Ratio 12 (1):54–79 (1999)

Mark T. Nelson
Westmont College
I characterise moral intuitionism as the methodological claim that one may legitimately appeal to moral judgments in the course of moral reasoning even when those judgments are not supported by inference from other judgments. I describe two patterns of criticism of this method: ‘morally unserious’ criticisms, which hold that ‘morality is bunk’, so appeals to moral intuitions are bunk as well; and ‘morally serious’ criticisms, which hold that morality is not bunk, but that appeals to moral intuition are nonetheless misguided. I consider morally serious criticisms of Kantian and Aristotelian provenance, but defend the intuitionist method from both.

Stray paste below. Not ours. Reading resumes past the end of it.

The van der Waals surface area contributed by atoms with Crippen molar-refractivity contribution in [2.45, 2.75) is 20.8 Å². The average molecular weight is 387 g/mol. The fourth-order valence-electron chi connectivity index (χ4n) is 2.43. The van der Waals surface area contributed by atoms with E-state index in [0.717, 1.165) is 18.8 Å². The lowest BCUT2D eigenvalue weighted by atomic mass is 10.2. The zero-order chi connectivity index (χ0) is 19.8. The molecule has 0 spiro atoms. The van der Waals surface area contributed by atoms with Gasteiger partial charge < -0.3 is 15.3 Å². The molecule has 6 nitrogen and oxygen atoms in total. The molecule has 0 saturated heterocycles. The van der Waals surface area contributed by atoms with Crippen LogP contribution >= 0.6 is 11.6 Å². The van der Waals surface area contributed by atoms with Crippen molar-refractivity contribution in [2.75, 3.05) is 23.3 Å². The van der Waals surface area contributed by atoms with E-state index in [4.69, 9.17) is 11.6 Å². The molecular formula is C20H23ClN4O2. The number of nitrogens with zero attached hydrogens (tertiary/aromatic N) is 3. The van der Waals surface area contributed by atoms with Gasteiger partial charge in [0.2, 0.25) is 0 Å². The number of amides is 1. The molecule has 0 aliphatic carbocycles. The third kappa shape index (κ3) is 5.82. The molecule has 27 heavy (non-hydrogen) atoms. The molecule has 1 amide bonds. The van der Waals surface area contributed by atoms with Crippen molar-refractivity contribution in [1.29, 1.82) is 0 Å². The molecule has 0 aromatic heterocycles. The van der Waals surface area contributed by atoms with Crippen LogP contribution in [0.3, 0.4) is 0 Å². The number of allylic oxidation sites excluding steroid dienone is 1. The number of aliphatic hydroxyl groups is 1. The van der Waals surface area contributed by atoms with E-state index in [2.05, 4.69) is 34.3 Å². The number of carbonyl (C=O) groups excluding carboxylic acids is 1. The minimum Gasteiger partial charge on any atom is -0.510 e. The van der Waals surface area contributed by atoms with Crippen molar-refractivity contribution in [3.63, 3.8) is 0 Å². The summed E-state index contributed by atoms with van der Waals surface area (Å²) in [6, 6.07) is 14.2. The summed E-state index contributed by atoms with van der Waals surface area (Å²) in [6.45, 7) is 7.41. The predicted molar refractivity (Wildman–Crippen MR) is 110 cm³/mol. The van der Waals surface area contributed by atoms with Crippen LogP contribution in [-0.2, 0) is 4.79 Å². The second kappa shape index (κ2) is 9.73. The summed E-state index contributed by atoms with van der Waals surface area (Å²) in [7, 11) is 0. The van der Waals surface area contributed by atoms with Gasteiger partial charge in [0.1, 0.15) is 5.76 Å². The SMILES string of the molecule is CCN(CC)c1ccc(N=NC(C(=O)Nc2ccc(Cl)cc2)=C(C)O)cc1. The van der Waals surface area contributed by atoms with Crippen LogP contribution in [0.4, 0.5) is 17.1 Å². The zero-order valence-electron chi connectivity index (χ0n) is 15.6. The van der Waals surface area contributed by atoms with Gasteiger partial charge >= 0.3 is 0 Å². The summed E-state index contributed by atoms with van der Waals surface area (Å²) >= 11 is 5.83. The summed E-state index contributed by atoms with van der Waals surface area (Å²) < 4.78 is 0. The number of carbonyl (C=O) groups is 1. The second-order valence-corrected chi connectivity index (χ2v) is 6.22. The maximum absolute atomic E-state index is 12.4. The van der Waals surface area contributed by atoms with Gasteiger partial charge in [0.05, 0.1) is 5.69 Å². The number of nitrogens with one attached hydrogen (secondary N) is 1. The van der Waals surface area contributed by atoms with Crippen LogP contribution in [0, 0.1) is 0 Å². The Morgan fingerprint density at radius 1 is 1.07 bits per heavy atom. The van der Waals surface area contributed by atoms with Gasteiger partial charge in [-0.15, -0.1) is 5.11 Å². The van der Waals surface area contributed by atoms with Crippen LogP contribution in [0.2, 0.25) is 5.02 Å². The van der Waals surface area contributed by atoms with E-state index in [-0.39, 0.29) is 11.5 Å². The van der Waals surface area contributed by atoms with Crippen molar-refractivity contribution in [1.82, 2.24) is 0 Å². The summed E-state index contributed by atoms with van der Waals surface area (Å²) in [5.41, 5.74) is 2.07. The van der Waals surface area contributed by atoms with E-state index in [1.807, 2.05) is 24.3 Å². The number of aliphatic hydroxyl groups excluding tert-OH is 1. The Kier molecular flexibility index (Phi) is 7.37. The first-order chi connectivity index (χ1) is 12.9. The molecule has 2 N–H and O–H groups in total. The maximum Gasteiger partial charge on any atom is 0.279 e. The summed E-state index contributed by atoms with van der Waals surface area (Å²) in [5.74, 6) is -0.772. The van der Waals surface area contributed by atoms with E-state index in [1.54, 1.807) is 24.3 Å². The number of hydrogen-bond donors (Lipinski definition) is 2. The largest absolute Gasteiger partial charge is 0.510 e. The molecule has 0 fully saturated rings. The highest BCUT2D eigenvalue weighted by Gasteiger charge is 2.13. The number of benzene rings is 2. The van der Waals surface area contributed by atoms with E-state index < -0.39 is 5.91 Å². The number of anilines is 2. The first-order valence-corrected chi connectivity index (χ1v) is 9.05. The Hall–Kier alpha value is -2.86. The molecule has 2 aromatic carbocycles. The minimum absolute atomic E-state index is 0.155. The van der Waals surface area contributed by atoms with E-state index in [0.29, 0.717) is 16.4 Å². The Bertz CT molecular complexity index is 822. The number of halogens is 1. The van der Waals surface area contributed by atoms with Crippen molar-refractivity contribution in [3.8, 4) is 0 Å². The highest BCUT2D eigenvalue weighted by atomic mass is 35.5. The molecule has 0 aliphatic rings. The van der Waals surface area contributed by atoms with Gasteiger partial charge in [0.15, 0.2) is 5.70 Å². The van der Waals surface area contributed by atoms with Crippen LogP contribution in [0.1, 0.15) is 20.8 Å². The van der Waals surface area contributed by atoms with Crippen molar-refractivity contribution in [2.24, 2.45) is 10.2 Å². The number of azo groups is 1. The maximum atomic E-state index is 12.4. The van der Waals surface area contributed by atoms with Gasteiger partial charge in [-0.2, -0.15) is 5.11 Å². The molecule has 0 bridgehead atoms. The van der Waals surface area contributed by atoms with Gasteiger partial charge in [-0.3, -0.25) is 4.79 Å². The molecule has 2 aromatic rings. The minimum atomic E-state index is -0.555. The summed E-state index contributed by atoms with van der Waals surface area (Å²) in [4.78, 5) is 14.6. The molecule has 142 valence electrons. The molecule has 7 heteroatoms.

Keywords moral intuitionism  moral epistemology  Kant  Aristotle
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DOI 10.1111/1467-9329.00077
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An Argument for the Use of Aristotelian Method in Bioethics.Peter Allmark - 2005 - Medicine, Health Care and Philosophy 9 (1):69-79.

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